The Golden Age of Chartres

The Teachings of a Mystery School and the Eternal Feminine

René M. Querido

Available (printed to order)

Quick Look

Explores the history of the famous cathedral as part of the School of Chartres through its great teachers Fulbertus, Bernadus Silvestris, John of Salisbury and Alanus ab Insulis.

216 x 138 mm
Floris Books
Mind, Body, Spirit
160 pages
Publication date:
25 Sep 2008


Chartres cathedral draws millions of visitors every year, yet its origins have been largely forgotten. René Querido explores its story, including its foundation in the early eleventh century by Fulbertus as part of the great School of Chartres, and its development under Bernadus Silvestris, John of Salisbury and the last great master, Alanus ab Insulis.

Working through to the twentieth century, Querido never loses sight of the magnificence of the building, nor the great significance of the ideas that developed around it.

Table of Contents

1. The historical and spiritual origins of Chartres
2. The great Fulbertus and the genesis of the cathedral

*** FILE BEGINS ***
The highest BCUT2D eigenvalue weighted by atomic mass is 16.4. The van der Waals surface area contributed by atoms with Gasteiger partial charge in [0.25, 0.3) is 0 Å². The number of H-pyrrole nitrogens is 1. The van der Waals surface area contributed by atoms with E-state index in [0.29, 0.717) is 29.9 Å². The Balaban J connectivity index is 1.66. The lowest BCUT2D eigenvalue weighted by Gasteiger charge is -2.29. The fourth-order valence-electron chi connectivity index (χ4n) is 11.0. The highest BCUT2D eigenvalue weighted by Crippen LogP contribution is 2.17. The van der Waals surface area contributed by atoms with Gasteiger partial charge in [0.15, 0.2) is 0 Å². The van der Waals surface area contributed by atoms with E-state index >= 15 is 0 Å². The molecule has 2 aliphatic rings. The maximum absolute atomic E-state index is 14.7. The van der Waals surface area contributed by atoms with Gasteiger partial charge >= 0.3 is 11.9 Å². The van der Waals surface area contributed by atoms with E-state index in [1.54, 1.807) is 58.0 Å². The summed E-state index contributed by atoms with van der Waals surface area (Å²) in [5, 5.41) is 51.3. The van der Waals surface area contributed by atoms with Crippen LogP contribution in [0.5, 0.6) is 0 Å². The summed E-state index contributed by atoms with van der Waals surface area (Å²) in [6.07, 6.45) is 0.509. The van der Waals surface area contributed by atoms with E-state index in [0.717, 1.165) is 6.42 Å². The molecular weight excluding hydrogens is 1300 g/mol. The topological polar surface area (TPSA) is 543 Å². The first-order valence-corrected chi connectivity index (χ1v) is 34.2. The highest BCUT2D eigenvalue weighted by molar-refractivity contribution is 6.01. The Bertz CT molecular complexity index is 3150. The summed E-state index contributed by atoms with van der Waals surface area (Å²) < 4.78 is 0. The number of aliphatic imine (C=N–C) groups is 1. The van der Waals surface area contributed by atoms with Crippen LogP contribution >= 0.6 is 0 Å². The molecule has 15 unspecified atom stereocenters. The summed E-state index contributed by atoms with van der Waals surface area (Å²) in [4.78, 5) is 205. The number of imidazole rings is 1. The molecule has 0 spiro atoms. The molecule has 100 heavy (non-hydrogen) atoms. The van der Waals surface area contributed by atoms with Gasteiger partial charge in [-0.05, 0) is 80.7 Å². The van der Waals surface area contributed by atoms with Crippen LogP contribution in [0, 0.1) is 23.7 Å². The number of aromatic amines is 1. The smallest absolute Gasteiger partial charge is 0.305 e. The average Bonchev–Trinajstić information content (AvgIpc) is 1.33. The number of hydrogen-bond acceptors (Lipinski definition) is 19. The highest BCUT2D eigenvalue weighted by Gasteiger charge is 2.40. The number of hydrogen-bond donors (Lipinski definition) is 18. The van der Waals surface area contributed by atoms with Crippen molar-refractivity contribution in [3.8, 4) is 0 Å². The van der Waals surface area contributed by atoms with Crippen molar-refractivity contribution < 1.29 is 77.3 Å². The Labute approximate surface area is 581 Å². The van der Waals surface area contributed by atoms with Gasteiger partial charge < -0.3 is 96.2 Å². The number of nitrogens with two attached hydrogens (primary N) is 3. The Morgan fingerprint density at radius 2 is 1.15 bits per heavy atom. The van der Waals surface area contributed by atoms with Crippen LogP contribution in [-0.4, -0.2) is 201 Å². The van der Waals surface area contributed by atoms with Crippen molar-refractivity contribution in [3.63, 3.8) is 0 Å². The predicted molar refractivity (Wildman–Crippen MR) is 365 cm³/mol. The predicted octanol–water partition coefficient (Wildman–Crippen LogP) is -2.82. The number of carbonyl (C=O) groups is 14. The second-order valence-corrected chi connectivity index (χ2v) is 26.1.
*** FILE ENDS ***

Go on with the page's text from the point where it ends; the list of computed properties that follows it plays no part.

3. Teachings carved in stone and fashioned in glass
4. The seven liberal arts as a path of inner development
5. Macrocosm and microcosm -- Bernadus Silvestris
6. The spiritual hierarchies -- Dionysius the Areopagite
7. Seven keys of spiritual development -- John of Salisbury
8. The redemption of the earth -- Alanus ab Insulis
9. The Platonic and Aristotelian streams
10. The School of Chartres and the end of the twentieth century


René M. Querido was a seminal figure in Waldorf education for a half century. He was educated in Holland, Belgium, France, and England and studied mathematics and physics at London University. He lectured throughout the world on historical and educational topics and was director of Rudolf Steiner College (Fair Oaks, California). He was also Secretary of the Anthroposophical Society in America.


Please note: this book is printed to order, and is therefore not returnable (unless faulty).

Also on Chartres:
Chartres: Sacred Geometry, Sacred Space by Gordon Strachan

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